Turns out a girl had gone missing locally. Watford's top copper and the armed response unit for Hertfordshire quickly established that we were "a bunch of silly cunts" and took my explanation of being tipsy at face value. Still, I had to present myself at Watford police station the next day, armed only with a copy of "Abduction" on CD as mitigating evidence. The coppers on duty were highly amused, some making pew pew noises and gun fingers as I walked down the corridor to the interview room. Went home, opened the microwave, sparked up and decided I'd stick to taking massive drugs in the safety of nightclubs from then on.
(, Fri 17 May 2013, 1:05, 18 replies)
Poodling round Aberdeen
2am Saturday morning, had been driving through an October storm since leaving North London @ midday Friday, I was knackered and going slowly trying to find my way (lost as usual in pre-satnav days).

Predictably, pulled over by 2 officers who were convinced they'd got a drunk heading 'carefully' home. After a brief conversation they put away the breathalyser unused (!) and led me 3 miles across the city to my destination before giving a cheery flash of the blues and disappearing off.

I like Scottish cops. Don't know why they have such a hardened reputation.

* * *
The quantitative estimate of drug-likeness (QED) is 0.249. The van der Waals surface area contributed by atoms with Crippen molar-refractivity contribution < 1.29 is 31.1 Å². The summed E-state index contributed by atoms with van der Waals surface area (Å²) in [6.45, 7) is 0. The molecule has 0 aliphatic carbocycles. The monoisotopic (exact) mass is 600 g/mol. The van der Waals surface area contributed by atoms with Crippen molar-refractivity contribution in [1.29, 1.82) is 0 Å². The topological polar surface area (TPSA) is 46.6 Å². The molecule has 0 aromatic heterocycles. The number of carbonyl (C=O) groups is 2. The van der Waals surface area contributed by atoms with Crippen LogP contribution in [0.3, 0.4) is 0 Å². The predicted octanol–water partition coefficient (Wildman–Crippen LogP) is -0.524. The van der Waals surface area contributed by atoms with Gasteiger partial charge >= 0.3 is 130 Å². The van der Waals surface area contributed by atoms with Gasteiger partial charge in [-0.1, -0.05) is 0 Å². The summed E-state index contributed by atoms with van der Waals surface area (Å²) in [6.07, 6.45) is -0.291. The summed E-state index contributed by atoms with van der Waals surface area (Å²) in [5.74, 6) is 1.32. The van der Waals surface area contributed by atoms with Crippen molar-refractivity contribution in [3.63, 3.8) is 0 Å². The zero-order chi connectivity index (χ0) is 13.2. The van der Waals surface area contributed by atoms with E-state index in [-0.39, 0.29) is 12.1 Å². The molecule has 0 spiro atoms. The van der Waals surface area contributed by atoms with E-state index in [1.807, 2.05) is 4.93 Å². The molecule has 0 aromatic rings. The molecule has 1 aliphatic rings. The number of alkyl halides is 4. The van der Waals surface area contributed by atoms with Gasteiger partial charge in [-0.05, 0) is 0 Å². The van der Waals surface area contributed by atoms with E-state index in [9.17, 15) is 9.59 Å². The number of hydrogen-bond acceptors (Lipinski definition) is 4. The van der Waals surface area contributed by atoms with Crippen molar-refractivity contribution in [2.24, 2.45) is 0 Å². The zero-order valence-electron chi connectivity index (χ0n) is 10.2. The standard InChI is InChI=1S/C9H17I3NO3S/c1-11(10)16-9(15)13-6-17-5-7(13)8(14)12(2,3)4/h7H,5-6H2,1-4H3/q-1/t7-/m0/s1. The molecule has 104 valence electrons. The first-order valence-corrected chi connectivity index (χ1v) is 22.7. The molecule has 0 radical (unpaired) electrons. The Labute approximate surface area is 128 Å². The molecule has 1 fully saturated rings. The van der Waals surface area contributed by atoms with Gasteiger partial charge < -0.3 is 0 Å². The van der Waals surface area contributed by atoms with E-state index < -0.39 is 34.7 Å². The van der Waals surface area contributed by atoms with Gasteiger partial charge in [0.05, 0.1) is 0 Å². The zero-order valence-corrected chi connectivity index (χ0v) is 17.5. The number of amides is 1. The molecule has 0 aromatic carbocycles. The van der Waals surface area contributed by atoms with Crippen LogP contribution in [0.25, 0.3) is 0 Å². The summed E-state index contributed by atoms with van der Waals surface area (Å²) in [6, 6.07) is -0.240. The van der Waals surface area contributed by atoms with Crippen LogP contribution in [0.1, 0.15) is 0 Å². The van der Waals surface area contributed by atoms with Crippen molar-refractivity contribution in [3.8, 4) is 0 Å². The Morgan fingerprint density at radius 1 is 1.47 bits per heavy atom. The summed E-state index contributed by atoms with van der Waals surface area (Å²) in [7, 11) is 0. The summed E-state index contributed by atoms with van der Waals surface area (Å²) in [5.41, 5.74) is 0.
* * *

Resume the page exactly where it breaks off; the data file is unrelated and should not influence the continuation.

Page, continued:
(, Fri 17 May 2013, 0:10, 1 reply)
Got mugged once
(loosely linked to the topic)

Sort of my own fault. I was coming back from a shift at the bar, early hours on a Friday night/Saturday morning. Rather than stand with the mob outside the pub I walked up to the next bus stop, which was the start of the line and was a deserted bus park next to a closed petrol station, just a little off the main road. I sat under a light and read my book in peace.

Until 4 hoodies approached and asked for a cigarette. I knew what that meant. I was asked for my phone and refused. After a thump to the head I was asked again and refused once more. Got kicked about a bit and they made off with my phone. I'd struggled enough that they didn't go for anything else, kept my wallet and the contents of my bag - a bottle of wine I'd liberated from work and my camera (this was before phones were cameras).

I picked myself up and wandered around the corner, tried to get someone to call the police in a kebab shop, but a patrol car was passing anyway and it was flagged down.